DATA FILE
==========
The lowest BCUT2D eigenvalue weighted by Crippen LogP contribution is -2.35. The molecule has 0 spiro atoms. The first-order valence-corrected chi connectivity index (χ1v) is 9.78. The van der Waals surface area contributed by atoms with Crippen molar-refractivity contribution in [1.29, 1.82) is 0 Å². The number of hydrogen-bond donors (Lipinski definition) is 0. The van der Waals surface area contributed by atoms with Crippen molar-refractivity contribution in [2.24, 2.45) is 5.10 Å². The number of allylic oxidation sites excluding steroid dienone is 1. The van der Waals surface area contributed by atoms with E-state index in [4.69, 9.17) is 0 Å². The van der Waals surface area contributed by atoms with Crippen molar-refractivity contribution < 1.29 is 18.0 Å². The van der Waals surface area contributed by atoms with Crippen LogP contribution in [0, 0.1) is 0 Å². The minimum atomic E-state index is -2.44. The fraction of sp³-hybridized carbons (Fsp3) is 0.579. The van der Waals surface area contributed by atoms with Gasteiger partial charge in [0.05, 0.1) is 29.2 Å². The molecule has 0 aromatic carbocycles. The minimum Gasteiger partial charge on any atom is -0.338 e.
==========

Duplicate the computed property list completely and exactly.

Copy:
The lowest BCUT2D eigenvalue weighted by Crippen LogP contribution is -2.35. The molecule has 0 spiro atoms. The first-order valence-corrected chi connectivity index (χ1v) is 9.78. The van der Waals surface area contributed by atoms with Crippen molar-refractivity contribution in [1.29, 1.82) is 0 Å². The number of hydrogen-bond donors (Lipinski definition) is 0. The van der Waals surface area contributed by atoms with Crippen molar-refractivity contribution in [2.24, 2.45) is 5.10 Å². The number of allylic oxidation sites excluding steroid dienone is 1. The van der Waals surface area contributed by atoms with E-state index in [4.69, 9.17) is 0 Å². The van der Waals surface area contributed by atoms with Crippen molar-refractivity contribution < 1.29 is 18.0 Å². The van der Waals surface area contributed by atoms with Crippen LogP contribution in [0, 0.1) is 0 Å². The minimum atomic E-state index is -2.44. The fraction of sp³-hybridized carbons (Fsp3) is 0.579. The van der Waals surface area contributed by atoms with Gasteiger partial charge in [0.05, 0.1) is 29.2 Å². The molecule has 0 aromatic carbocycles. The minimum Gasteiger partial charge on any atom is -0.338 e.